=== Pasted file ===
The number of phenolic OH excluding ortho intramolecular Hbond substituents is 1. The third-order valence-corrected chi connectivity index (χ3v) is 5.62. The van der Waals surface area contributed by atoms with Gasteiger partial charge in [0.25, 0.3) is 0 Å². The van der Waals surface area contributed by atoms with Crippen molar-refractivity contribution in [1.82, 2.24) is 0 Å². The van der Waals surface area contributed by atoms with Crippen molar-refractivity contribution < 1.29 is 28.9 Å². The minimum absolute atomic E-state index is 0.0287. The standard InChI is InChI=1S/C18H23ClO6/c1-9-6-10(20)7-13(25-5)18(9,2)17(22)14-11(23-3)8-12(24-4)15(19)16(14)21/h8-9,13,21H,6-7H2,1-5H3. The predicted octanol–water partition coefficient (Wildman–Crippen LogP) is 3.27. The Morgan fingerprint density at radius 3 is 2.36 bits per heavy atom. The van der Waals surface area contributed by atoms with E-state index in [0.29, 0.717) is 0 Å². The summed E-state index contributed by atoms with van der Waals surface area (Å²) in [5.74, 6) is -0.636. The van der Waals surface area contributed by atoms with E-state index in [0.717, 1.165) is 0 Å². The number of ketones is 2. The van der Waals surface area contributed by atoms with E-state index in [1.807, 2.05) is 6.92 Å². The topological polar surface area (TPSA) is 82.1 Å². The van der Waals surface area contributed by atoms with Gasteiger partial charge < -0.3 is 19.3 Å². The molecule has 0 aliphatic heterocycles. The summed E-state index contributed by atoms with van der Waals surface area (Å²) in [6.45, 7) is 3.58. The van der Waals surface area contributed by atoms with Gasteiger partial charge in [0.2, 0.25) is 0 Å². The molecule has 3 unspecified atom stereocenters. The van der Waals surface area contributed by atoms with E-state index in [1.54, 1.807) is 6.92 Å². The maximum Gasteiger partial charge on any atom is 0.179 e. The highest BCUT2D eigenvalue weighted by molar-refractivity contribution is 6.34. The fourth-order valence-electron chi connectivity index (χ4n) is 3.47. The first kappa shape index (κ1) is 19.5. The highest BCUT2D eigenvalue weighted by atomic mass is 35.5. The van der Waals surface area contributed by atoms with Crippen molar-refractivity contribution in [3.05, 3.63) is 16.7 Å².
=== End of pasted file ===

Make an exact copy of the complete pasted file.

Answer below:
The number of phenolic OH excluding ortho intramolecular Hbond substituents is 1. The third-order valence-corrected chi connectivity index (χ3v) is 5.62. The van der Waals surface area contributed by atoms with Gasteiger partial charge in [0.25, 0.3) is 0 Å². The van der Waals surface area contributed by atoms with Crippen molar-refractivity contribution in [1.82, 2.24) is 0 Å². The van der Waals surface area contributed by atoms with Crippen molar-refractivity contribution < 1.29 is 28.9 Å². The minimum absolute atomic E-state index is 0.0287. The standard InChI is InChI=1S/C18H23ClO6/c1-9-6-10(20)7-13(25-5)18(9,2)17(22)14-11(23-3)8-12(24-4)15(19)16(14)21/h8-9,13,21H,6-7H2,1-5H3. The predicted octanol–water partition coefficient (Wildman–Crippen LogP) is 3.27. The Morgan fingerprint density at radius 3 is 2.36 bits per heavy atom. The van der Waals surface area contributed by atoms with E-state index in [0.29, 0.717) is 0 Å². The summed E-state index contributed by atoms with van der Waals surface area (Å²) in [5.74, 6) is -0.636. The van der Waals surface area contributed by atoms with E-state index in [0.717, 1.165) is 0 Å². The number of ketones is 2. The van der Waals surface area contributed by atoms with E-state index in [1.807, 2.05) is 6.92 Å². The topological polar surface area (TPSA) is 82.1 Å². The van der Waals surface area contributed by atoms with Gasteiger partial charge < -0.3 is 19.3 Å². The molecule has 0 aliphatic heterocycles. The summed E-state index contributed by atoms with van der Waals surface area (Å²) in [6.45, 7) is 3.58. The van der Waals surface area contributed by atoms with Gasteiger partial charge in [0.2, 0.25) is 0 Å². The molecule has 3 unspecified atom stereocenters. The van der Waals surface area contributed by atoms with E-state index in [1.54, 1.807) is 6.92 Å². The maximum Gasteiger partial charge on any atom is 0.179 e. The highest BCUT2D eigenvalue weighted by molar-refractivity contribution is 6.34. The fourth-order valence-electron chi connectivity index (χ4n) is 3.47. The first kappa shape index (κ1) is 19.5. The highest BCUT2D eigenvalue weighted by atomic mass is 35.5. The van der Waals surface area contributed by atoms with Crippen molar-refractivity contribution in [3.05, 3.63) is 16.7 Å².